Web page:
Step into someone else’s shoes and imagine life along the San Lorenzo River. Stand by the river’s banks and picture the river before the levees were built to contain its floodwaters. Imagine the sights, sounds and smells of the river, and the neighborhoods along it, including Santa Cruz’s final Chinatown.

Activity Overview

Visit the Santa Cruz Riverwalk and locate the sign with historical information about the San Lorenzo River. Learn about the history of people who lived along the river, and what it was like to live along the river before the levees were built in 1955.


Did you know… that Santa Cruz had a Chinatown? At least four Chinese immigrant communities were established in the 1800s and 1900s in Santa Cruz. The communities relied upon the river for fish, for waterfowl and for gardening in rich, fertile soil. Children played in the water and explored the riverbank. But its location meant that it was at the mercy of the river’s rising waters, and major floods impacted the community. The community moved from time to time and the last one was next to the San Lorenzo River until the 1955 flood destroyed it. 

Illustrated in this activity is Young Lee in Chinatown in 1946 holding a steelhead trout that he caught in the San Lorenzo River.

Materials Needed:

  • PDF worksheet (Click button below to download, or read online)
  • Pencil, pen, marker or crayon or other coloring materials.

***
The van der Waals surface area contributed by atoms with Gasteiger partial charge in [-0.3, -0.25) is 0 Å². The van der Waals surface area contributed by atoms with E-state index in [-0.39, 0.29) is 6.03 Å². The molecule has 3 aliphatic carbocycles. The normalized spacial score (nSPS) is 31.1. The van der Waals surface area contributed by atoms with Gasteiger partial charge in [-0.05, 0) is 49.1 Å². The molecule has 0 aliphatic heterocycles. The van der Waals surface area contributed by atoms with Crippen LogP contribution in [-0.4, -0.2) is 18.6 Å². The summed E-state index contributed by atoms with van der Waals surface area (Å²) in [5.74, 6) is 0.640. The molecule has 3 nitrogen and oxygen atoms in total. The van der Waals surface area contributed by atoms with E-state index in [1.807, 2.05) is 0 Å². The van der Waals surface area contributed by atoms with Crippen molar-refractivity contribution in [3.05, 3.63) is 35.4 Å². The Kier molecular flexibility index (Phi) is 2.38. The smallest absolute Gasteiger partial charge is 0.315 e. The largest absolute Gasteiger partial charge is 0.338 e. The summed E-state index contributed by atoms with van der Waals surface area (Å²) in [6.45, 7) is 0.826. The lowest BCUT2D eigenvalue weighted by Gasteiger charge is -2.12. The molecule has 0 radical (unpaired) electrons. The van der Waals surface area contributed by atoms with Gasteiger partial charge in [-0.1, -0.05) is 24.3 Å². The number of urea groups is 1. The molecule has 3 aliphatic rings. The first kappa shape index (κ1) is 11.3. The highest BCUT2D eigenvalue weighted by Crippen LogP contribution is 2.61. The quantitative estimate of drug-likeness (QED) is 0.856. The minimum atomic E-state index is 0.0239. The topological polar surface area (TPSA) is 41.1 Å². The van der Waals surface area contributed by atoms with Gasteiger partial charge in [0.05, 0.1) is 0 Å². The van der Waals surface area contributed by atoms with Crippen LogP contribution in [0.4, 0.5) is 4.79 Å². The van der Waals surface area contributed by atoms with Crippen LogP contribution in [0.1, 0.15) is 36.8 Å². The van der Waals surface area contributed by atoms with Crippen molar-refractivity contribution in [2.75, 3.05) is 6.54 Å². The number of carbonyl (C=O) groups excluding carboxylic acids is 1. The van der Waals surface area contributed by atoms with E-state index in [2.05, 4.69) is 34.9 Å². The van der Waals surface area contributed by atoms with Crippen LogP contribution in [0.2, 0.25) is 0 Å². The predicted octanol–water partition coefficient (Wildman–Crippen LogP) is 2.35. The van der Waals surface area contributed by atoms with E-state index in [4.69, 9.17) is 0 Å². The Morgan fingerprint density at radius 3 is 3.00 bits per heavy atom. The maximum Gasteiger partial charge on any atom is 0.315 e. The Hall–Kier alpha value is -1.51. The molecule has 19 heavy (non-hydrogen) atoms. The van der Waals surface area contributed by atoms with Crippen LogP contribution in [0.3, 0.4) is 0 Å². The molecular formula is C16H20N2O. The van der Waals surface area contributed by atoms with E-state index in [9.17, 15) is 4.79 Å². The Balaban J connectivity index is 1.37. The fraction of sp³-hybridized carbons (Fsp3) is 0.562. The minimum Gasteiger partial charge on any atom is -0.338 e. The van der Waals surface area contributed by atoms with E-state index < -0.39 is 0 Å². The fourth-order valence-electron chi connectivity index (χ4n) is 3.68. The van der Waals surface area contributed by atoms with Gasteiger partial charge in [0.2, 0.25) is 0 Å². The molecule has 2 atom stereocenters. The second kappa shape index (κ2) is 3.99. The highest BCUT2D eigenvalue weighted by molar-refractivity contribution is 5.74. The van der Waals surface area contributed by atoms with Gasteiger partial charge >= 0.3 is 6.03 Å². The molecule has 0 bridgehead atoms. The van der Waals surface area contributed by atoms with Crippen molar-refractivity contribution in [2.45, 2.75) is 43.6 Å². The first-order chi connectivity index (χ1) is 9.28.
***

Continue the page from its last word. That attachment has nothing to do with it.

1. Download and print the worksheet.
  2. If you take a walk on the Santa Cruz Riverwalk, find the historical sign on the park pathway, near the site of the last Chinatown. Answer the questions using the information you find on the sign. (HINT: The sign is located near the Chinatown Bridge, across the street from the Trader Joe’s parking lot in downtown Santa Cruz)
  3. At home, imagine life along the San Lorenzo River before the levees were built. Color in this drawing and picture life along the river.

Thank you to New Leaf Community Markets and artist Gill Seaman for your support in creating these activities for CWC’s Watershed Rangers Activity Book.

To all of the Watershed Rangers students, teachers and program partners, although we will not be able to see you in classrooms, field trips and after school programs right now, we hope to provide you and your loved ones with online resources and activities during this time. We know that parents, teacher and lifelong learners are seeking ways to stay engaged and active, and we’re going to be working to bring activities to you through the Coastal Watershed Council blog. Please share these resources and activities with friends, neighbors and parents groups and stay tuned for more.

Additional resources:

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